In published breast cancer patient series, when the surviving patients are compared to those deceased and autopsied, a significant difference was observed in the frequency of GIT metastasis. This suggests that clinicians failed to notice the GI tract metastases during the follow-up of these patients. Patients with breast cancer very rarely have isolated GIT metastases. On the contrary, in almost all of them, multiple metastases are observed, most commonly in the bone (about 60%) before or simultaneously with the GIT metastasis (5, 7, 8, 9, 10, 11, 17). This perhaps causes clinicians to focus on the more common metastases with more prominent symptoms and may result in failure to recognize possible GIT metastases.

In our study, in the first patient who had gastric metastasis after ILC, there were simultaneous metastasis in the locoregional lymph nodes, and in the second case, multiple bone metastases were demonstrated concurrently with colon metastasis.

In breast cancer patients who develop GI tract tumors, histopathological examination is extremely important in determining the nature of the tumor and for optimal treatment planning. In this study, direct histopathological examination of H&E stained specimens of metastatic ILC were characterized by poorly cohesive tumor cells around the epithelial glands located in the lamina propria. This infiltration was sometimes patchy or diffuse. Poorly cohesive ILC cell infiltration in the lamina propria has also been reported in different studies (11, 19). In these cases, the use of immunomarkers, alone or in combination, significantly increased the sensitivity and specificity for diagnosing metastatic ILC in the GIT. We used CDX2 to differentiate adenocarcinoma of intestinal or breast epithelial origin. CDX2 gene encodes a nuclear transcription factor relatively specific for the development of intestinal epithelium from duodenum to rectum (20). In an immunohistochemical survey study, CDX2 monoclonal antibody was expressed uniformly in 76%–100% of tumor cells in 183 of 184 tumors originated from esophagus to the colon (21). However in our patients, tumor cells from gastric and colon biopsies were CDX2-negative, thus effectively excluding primary GI adenocarcinomas.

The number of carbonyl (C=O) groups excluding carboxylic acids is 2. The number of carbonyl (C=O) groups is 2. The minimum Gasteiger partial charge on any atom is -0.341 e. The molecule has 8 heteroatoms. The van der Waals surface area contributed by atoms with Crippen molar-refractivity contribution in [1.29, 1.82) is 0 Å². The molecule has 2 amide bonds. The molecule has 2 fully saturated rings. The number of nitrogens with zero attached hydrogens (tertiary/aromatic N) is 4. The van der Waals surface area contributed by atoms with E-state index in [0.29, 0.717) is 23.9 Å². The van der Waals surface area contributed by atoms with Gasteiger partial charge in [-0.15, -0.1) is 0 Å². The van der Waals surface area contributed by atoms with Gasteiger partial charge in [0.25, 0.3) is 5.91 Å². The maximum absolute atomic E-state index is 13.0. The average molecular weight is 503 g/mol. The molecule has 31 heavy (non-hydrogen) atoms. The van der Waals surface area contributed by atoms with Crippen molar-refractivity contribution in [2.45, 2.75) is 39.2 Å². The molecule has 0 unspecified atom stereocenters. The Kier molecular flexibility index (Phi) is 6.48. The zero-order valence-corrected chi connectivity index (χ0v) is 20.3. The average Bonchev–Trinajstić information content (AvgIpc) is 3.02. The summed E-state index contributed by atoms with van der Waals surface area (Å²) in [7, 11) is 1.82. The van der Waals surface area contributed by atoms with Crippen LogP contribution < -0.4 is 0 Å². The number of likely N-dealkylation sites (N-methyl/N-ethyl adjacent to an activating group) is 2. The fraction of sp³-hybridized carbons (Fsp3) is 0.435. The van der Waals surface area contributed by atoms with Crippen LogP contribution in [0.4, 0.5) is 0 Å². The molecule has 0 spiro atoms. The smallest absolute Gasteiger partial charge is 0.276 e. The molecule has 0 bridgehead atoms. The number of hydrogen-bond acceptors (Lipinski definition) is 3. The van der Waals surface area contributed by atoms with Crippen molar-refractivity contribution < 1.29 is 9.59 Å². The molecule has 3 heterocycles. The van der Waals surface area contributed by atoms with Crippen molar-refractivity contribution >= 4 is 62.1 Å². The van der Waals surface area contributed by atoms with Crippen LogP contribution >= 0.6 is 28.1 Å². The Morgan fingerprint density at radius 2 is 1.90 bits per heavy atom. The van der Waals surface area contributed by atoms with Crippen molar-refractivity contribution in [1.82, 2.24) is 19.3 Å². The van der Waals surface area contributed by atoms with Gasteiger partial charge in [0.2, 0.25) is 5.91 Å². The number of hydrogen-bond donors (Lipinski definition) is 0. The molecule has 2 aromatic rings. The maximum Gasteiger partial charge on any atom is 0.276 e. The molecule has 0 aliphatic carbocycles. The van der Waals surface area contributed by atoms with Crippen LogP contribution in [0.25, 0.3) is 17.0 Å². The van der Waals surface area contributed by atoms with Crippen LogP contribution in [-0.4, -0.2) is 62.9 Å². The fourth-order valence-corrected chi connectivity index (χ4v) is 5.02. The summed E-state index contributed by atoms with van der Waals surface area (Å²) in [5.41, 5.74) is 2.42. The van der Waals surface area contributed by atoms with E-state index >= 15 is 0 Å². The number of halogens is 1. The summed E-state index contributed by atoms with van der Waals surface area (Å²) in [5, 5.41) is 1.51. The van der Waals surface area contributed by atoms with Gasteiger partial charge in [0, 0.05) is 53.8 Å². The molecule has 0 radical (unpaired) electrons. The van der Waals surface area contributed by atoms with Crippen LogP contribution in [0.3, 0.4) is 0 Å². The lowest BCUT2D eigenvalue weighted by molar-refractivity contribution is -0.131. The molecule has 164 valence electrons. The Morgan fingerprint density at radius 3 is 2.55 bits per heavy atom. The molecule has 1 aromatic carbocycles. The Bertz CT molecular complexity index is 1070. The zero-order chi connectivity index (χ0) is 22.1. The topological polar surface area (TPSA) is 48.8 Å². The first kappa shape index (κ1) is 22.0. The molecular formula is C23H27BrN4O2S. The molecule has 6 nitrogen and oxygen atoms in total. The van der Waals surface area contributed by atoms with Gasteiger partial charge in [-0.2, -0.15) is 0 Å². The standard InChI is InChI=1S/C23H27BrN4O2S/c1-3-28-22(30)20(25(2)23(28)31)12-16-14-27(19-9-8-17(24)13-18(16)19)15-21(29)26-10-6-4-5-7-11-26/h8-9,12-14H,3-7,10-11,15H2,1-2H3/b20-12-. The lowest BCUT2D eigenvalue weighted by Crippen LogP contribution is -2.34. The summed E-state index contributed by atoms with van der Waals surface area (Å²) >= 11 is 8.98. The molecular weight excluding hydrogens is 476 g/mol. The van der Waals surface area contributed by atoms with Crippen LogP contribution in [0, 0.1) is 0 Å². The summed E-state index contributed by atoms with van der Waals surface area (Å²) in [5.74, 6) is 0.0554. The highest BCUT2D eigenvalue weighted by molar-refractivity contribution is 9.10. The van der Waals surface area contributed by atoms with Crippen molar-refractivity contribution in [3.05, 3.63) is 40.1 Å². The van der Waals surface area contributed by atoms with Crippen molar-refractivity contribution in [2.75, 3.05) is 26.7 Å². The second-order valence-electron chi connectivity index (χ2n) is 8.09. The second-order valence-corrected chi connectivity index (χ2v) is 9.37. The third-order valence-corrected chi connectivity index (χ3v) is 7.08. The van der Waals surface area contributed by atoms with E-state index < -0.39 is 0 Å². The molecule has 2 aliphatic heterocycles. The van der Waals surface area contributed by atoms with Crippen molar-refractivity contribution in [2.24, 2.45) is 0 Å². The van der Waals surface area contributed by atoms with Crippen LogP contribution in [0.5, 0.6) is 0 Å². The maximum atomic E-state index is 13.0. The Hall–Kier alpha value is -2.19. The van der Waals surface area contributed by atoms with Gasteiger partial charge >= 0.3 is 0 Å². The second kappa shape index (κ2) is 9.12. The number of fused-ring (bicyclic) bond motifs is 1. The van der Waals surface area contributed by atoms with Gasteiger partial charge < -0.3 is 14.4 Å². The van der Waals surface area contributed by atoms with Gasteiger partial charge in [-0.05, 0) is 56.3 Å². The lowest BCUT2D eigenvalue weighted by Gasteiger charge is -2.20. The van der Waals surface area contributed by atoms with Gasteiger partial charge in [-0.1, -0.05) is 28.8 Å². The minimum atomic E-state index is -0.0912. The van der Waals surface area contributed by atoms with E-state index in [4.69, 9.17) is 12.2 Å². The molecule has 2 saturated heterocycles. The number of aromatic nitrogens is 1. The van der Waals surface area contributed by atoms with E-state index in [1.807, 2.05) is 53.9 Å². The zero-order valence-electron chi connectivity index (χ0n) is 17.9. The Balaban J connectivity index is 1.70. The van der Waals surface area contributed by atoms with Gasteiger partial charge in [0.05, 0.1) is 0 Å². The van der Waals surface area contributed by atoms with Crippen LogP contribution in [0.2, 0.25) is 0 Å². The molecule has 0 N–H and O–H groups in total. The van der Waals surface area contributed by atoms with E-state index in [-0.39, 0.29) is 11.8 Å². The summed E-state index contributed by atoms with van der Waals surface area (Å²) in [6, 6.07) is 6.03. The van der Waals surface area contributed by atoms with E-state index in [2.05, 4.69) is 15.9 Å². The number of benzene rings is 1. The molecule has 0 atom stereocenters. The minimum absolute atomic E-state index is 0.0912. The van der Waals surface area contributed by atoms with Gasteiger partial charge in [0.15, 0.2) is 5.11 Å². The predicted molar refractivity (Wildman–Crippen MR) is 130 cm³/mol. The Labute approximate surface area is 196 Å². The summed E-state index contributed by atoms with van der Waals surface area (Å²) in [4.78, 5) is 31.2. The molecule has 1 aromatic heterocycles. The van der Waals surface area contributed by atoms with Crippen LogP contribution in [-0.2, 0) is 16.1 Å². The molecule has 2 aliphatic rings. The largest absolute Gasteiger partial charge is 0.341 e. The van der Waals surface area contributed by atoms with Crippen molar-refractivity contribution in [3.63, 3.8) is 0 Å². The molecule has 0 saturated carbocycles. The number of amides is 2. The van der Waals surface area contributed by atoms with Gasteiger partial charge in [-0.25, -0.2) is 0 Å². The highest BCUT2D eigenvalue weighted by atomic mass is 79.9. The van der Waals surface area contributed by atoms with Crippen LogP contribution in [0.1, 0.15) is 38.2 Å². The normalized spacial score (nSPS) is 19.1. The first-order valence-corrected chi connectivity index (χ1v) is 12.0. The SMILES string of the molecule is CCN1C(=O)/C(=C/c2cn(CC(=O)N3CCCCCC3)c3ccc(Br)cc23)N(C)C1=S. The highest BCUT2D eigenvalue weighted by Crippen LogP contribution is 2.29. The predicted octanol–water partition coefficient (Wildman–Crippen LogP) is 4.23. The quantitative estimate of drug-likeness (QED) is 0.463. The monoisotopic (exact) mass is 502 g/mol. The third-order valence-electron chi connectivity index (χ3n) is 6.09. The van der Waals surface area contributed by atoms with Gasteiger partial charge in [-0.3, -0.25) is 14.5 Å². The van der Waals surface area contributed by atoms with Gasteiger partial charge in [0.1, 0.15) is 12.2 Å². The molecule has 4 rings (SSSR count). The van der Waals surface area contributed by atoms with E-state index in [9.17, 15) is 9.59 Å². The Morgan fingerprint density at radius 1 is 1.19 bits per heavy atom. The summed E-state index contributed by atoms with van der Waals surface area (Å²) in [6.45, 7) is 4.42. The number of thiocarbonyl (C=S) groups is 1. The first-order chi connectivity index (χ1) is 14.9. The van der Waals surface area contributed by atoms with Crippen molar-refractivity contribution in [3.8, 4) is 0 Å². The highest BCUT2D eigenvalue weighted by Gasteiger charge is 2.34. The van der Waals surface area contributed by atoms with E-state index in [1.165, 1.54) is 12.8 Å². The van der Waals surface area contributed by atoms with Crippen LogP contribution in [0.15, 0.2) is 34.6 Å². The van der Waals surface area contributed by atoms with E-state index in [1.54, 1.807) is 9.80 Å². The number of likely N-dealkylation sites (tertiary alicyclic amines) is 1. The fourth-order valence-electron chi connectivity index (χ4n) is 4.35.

In both of our patients, an immunohistochemical survey with ER and GATA3 was used in all biopsies obtained from the breast, axillary lymph nodes, stomach and colon to prove that tumors were of breast origin. GATA3 is a transcription factor important in the differentiation of breast epithelia and urothelia. As expected, ER expression in tumor cells was 100% positive in breast, axillary lymph node and stomach biopsies and 80% in colon biopsy while GATA3 was strongly and uniformly expressed in all four biopsy specimens. Several case series have been reported about high ER-positivity (5, 10, 12, 17, 22) and GATA3 expression (11, 23) in both primary and metastatic tumor foci of ILC of the breast. In one study GATA 3 was immunohistochemically examined in 268 patients with primary or metastatic IDC and ILC of the breast. GATA3 positivity was observed in 97.3% (251 of 268 tumors) and was strongly expressed in 100% of primary ILC cases (23). In another study, primary breast and gastrointestinal carcinomas showing signet ring features were reviewed with respect to expression patterns of several immunohistochemical markers. The specificity of ER and GATA3 expression was 100% and 98% in primary breast carcinomas and the specificity of CDX2 was 100% for tumors of gastrointestinal origin. Thus, these markers successfully discriminated ILC and gastric signet ring carcinomas (24). These findings were supported in a different study in which ER and GATA3 expression were positive in 82% of the patients with metastatic ILC (mILC) and were helpful in distinguishing mILC from primary diffuse gastric adenocarcinoma (25).